As we have travelled throughout the province this week, we have heard loud and clear that we need an easier entry point for our education leaders to start the connecting process.
Last Tuesday, connected leaders met to discuss how they became connected leaders – the catalyst that got them started. Here are some of the things we learned. Which of these do you need? Which of these can you bring to a leader you know to help them connect?
1. TIME! When can we possibly find the time to connect?
Educators are busy. Nobody disputes that! But could connecting actually make your life easier? YES IT CAN! You can pose a question on Twitter 24/7 and get an answer in minutes. We have heard many stories with this theme.
Learn to make time. Start with 15 minutes each day. Some of us do “Tea and Twitter”, some of us start our day with a cup of coffee and Twitter. Others put the children to bed and then have some quiet professional learning time on a social network.
A commitment of 15 minutes each day seems reasonable if we know there will be a reward for investing that time. As we move forward, connecting as a learner and modelling that learning will become essential. We would argue that it already is. It’s not going away!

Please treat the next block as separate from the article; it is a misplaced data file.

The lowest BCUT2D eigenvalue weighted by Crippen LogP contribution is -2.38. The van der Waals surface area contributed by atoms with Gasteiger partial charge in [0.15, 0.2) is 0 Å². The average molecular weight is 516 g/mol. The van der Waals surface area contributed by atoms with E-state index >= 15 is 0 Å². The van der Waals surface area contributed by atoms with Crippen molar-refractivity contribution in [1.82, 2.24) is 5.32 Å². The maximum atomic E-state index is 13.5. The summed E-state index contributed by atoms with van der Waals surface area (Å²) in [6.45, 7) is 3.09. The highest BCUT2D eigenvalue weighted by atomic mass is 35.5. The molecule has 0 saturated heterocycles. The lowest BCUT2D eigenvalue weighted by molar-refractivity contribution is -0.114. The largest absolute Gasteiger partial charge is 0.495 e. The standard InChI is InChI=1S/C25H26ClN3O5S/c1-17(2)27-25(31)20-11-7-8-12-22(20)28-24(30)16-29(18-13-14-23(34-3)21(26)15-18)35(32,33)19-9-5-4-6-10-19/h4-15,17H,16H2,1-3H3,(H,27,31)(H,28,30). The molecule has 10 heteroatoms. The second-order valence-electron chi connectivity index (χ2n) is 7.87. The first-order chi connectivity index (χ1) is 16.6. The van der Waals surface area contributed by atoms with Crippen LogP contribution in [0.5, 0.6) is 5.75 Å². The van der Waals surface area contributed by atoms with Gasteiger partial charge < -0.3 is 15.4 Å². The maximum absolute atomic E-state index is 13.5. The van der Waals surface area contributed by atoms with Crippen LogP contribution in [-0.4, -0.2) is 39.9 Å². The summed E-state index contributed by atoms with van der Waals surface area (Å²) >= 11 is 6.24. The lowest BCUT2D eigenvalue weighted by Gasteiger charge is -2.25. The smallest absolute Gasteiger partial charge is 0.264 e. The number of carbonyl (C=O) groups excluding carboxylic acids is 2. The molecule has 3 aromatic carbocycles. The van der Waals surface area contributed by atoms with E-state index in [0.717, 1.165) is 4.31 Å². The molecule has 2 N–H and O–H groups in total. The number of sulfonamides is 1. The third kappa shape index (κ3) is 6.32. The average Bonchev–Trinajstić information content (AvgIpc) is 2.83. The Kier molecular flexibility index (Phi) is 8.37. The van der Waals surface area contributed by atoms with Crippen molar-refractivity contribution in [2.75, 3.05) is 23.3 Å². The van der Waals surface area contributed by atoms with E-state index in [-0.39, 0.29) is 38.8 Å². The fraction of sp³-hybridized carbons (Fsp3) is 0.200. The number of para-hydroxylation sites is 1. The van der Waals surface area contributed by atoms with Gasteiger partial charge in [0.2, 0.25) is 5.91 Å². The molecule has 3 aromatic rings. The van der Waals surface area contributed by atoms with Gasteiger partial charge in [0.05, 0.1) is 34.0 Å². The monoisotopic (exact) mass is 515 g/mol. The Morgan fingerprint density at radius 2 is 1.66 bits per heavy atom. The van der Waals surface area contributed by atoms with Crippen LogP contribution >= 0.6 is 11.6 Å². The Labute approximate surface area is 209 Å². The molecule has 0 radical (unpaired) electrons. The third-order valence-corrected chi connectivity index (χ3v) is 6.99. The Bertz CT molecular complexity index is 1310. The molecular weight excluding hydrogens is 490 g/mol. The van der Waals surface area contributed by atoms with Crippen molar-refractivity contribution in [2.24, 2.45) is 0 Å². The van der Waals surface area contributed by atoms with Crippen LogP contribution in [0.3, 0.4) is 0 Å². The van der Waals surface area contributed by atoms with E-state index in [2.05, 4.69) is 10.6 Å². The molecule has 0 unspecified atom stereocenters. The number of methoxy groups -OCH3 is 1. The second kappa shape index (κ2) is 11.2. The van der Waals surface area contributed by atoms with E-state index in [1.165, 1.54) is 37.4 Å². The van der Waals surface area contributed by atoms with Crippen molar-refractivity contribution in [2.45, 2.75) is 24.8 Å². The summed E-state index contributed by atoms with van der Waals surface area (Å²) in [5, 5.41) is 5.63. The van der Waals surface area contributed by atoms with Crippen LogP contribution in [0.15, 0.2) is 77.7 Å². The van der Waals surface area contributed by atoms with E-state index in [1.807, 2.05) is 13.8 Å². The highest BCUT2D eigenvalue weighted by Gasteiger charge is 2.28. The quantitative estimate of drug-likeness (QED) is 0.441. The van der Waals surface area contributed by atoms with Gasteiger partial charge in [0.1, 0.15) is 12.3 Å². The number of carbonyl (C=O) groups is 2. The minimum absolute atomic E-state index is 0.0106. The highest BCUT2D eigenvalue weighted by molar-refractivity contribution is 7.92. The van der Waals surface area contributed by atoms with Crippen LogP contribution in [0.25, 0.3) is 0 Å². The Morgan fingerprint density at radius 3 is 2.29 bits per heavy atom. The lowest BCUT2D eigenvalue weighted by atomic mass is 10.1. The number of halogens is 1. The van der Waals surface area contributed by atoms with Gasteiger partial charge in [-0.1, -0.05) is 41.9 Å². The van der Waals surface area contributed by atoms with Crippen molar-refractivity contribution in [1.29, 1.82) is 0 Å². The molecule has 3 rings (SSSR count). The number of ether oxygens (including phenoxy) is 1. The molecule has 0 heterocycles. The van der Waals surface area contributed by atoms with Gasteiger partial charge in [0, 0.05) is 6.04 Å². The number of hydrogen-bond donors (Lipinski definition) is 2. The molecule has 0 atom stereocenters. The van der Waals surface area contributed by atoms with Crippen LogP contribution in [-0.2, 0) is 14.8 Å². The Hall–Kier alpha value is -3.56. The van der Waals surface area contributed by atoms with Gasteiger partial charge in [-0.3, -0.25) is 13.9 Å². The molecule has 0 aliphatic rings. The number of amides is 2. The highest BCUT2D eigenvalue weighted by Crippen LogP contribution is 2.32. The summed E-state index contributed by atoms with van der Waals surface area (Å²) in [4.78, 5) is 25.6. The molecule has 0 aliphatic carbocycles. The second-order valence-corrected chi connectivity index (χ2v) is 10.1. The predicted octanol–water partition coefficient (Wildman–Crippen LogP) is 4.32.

2. A REASON TO CONNECT. Why Bother?
Many of us shared that we started connecting because we were faced with a professional situation where we needed help, and social media offered access to that personal professional learning we needed to be successful. Some needed help with implementing BYOD. Others found themselves in roles that were new to them, and they needed to connect to others with a similar role in the province.
But if our students are to be connected learners, we need connected teachers, and if we need connected teachers, our school and system leaders must model that connected learning.
3. HOW DO I START? What Do I Do First?
Once you have set aside your connecting time, plan what you will do with it. Perhaps lurking is a good start.
- Read a blog.
- Get a twitter account.
- Follow some educators on Twitter (email ossemooc at gmail.com if you need suggestions).
- Find a connected educator close to you and ask for help.
- Make a plan to move forward.
- Register to attend a conference about connected learning.
- Go to an EdCamp.
- Read this site (as an example): http://langwitches.org/blog/2013/10/09/connected-educators-leaders-and-schools/
- Attend OSSEMOOC on Tuesday nights at 8 p.m. to find people you can talk to synchronously.
- Get a Pinterest Account. Search for education boards to follow.
Be consistent. Put in the time. Get confident and familiar with the medium. Make it a priority in your professional learning.
Once you decide it is important, and you set aside time to practice, let us know. We will help.
There are pockets of excellence throughout the province. Learn from your peers. Learn from the experts. Find your own voice.
If you are leading learning, you need to model how learning happens in 2014. The time to learn is now, and the OSSEMOOC team will support you in your learning.
Get started today!